February 7, 2006


Opposition Party: HOW LIBERALS PLAY INTO KARL ROVE'S HANDS (Steven Groopman , 02.07.06 , New Republic)

This year's State of the Union came not long after Karl Rove sparked outrage among liberals by unveiling the GOP's strategy for the 2006 elections. "At the core, we are dealing with two parties that have fundamentally different views on national security," Rove said. "Republicans have a post-9/11 worldview and many Democrats have a pre-9/11 worldview." I think Rove's claim is largely false, and I think his strategy is cynical. But if Rove wanted evidence that it will succeed, then he should have watched the State of the Union with me.

I watched the speech at an event sponsored by the Center for American Progress Action Fund, perhaps the most high-profile liberal advocacy organization in the country. A panel of pundits--which included radio commentator Sam Seder as well as several liberal bloggers--were there to "decode, debunk, and deride" Bush's speech in real time on Air America.

A packed house of 100 or so viewers huddled around a few plasma screen TVs to watch the address. Early on, when Bush invoked September 11, the audience let out a loud groan and snickered. Seconds later, the president mentioned the word "freedom" for the first time. A bell rang, and the audience laughed; then Bush said the words "terror" and "weapons of mass destruction" and bells rang again, followed by more laughter. This ritual was repeated throughout the speech whenever Bush uttered any of these words or phrases.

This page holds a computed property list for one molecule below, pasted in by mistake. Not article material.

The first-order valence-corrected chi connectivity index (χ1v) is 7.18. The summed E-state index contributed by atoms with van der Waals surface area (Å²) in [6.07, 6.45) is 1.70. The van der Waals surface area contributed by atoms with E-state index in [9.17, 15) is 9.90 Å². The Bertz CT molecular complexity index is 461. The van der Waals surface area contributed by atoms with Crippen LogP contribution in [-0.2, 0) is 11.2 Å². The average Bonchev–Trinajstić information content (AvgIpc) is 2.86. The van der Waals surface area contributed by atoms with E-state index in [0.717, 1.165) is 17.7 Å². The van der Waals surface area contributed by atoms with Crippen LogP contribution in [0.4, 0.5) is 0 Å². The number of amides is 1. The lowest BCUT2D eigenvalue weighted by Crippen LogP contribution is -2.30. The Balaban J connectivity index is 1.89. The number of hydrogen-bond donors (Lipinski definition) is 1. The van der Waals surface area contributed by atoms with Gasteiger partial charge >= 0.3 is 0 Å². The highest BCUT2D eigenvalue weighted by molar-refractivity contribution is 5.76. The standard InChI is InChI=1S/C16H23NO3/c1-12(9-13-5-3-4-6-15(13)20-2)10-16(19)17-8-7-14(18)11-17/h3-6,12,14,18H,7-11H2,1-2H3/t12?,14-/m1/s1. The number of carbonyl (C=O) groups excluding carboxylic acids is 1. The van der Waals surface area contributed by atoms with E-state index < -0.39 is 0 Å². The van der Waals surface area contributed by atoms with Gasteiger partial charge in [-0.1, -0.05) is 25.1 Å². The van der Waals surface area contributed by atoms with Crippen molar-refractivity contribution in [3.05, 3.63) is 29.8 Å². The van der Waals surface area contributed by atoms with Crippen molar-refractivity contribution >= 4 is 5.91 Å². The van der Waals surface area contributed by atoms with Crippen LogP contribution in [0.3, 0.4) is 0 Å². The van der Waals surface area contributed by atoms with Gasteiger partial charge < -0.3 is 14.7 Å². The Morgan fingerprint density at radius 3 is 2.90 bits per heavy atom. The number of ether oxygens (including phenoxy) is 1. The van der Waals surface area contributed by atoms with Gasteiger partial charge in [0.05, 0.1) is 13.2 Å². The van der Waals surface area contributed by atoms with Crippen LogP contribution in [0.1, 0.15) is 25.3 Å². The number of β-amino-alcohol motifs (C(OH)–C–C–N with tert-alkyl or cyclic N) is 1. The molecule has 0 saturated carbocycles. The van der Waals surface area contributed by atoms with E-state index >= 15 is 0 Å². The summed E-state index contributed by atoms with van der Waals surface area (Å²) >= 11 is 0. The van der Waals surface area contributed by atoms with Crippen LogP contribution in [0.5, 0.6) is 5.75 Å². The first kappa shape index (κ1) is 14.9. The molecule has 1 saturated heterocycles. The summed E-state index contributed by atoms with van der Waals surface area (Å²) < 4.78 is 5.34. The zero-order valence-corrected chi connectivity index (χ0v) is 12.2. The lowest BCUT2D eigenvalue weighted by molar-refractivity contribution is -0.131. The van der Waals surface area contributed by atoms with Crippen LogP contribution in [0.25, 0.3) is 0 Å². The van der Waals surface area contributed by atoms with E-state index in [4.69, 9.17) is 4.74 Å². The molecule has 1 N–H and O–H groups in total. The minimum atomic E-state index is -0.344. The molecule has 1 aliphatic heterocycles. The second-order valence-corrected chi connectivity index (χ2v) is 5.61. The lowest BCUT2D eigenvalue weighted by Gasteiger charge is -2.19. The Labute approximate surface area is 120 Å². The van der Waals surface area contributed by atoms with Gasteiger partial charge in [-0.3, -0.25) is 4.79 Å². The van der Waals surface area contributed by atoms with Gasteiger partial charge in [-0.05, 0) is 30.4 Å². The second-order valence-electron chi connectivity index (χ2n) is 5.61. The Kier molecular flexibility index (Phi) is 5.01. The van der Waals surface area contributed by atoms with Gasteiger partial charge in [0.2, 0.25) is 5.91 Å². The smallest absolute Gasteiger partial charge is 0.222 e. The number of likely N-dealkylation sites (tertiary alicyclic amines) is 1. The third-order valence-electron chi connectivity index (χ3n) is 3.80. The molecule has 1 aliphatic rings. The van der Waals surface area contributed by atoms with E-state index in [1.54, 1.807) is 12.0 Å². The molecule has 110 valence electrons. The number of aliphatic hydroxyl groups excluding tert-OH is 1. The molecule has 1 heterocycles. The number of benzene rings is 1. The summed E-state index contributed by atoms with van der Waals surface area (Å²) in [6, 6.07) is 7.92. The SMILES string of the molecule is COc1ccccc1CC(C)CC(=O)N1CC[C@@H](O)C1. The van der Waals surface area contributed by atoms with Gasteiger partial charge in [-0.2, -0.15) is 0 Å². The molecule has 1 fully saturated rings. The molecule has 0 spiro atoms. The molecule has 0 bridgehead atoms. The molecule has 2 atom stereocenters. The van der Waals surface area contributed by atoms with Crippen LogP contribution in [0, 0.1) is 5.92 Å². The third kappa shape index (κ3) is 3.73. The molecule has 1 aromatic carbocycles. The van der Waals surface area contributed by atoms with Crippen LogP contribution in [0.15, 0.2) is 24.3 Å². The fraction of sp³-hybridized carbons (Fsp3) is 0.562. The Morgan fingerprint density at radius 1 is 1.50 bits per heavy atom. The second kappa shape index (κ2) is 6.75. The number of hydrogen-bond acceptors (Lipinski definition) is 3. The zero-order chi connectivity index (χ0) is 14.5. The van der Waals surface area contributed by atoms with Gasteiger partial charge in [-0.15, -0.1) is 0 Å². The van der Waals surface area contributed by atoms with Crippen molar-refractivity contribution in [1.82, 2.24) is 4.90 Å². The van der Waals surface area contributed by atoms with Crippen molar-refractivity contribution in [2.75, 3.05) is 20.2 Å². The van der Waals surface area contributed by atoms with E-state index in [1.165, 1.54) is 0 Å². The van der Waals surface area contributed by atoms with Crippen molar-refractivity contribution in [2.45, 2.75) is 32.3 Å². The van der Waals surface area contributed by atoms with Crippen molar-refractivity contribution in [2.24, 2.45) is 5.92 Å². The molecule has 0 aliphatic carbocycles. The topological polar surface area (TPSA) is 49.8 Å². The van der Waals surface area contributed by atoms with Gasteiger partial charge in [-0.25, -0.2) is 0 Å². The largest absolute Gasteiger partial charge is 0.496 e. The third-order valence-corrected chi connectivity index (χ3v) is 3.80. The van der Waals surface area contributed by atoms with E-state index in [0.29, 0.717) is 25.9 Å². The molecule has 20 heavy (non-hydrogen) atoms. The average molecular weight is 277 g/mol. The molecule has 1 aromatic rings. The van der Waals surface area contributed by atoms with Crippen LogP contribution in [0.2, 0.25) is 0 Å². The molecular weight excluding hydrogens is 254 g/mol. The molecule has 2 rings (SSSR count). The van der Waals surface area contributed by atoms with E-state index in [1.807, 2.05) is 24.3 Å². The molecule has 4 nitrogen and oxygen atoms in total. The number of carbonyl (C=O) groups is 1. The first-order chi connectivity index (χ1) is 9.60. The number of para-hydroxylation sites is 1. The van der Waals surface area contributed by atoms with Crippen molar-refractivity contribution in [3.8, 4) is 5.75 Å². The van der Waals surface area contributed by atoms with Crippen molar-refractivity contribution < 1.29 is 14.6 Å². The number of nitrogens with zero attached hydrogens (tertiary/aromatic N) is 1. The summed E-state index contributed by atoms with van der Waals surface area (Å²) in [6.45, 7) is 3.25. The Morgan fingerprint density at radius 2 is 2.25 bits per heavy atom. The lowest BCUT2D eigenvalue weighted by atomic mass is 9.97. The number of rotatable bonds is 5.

This made me wonder: Why the visceral reaction to these particular formulations?

Rove's claim is false but here's proof it's true...

Amazing the degree to which being a liberal these days requires condemning the evidence of your own experience as unreliable.

Posted by Orrin Judd at February 7, 2006 5:32 PM

Can we get film clips of this?

Posted by: Genecis at February 7, 2006 5:45 PM

Brilliant post. This reads like a parody -- except that the liberal opposition in this country has truly morphed into an ignorant, petulant, nihilistic mass of spoiled children. Why Republicans frequently express regret about the death of a "once great party" is beyond me. Let them continue their slide into oblivion.

Posted by: Steven M. Warshawsky at February 7, 2006 5:47 PM

The truly sad part is that when Bush said any of the words that the Center for American Progress Action Fund participants found so ridiculous, they just rang a bell. They didn't even do a shot.

Posted by: Brandon at February 7, 2006 6:45 PM

There's nothing healthy about a one party state, though a longish correction to the New Deal/Great Society is required.

Posted by: oj at February 7, 2006 6:54 PM